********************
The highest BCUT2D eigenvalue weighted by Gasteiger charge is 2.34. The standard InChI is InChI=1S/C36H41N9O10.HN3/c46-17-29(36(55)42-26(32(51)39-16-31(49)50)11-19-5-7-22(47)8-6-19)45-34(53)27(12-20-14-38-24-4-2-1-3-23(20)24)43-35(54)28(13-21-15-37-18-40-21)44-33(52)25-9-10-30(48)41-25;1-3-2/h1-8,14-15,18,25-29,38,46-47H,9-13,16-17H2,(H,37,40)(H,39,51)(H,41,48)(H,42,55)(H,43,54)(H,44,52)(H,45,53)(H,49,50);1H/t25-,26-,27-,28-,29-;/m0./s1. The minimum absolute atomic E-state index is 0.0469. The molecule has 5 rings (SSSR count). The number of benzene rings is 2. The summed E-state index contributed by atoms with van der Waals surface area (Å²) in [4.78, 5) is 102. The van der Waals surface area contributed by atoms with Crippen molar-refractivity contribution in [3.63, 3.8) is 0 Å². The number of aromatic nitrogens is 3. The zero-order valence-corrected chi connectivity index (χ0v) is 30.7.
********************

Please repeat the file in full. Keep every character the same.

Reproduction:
The highest BCUT2D eigenvalue weighted by Gasteiger charge is 2.34. The standard InChI is InChI=1S/C36H41N9O10.HN3/c46-17-29(36(55)42-26(32(51)39-16-31(49)50)11-19-5-7-22(47)8-6-19)45-34(53)27(12-20-14-38-24-4-2-1-3-23(20)24)43-35(54)28(13-21-15-37-18-40-21)44-33(52)25-9-10-30(48)41-25;1-3-2/h1-8,14-15,18,25-29,38,46-47H,9-13,16-17H2,(H,37,40)(H,39,51)(H,41,48)(H,42,55)(H,43,54)(H,44,52)(H,45,53)(H,49,50);1H/t25-,26-,27-,28-,29-;/m0./s1. The minimum absolute atomic E-state index is 0.0469. The molecule has 5 rings (SSSR count). The number of benzene rings is 2. The summed E-state index contributed by atoms with van der Waals surface area (Å²) in [4.78, 5) is 102. The van der Waals surface area contributed by atoms with Crippen molar-refractivity contribution in [3.63, 3.8) is 0 Å². The number of aromatic nitrogens is 3. The zero-order valence-corrected chi connectivity index (χ0v) is 30.7.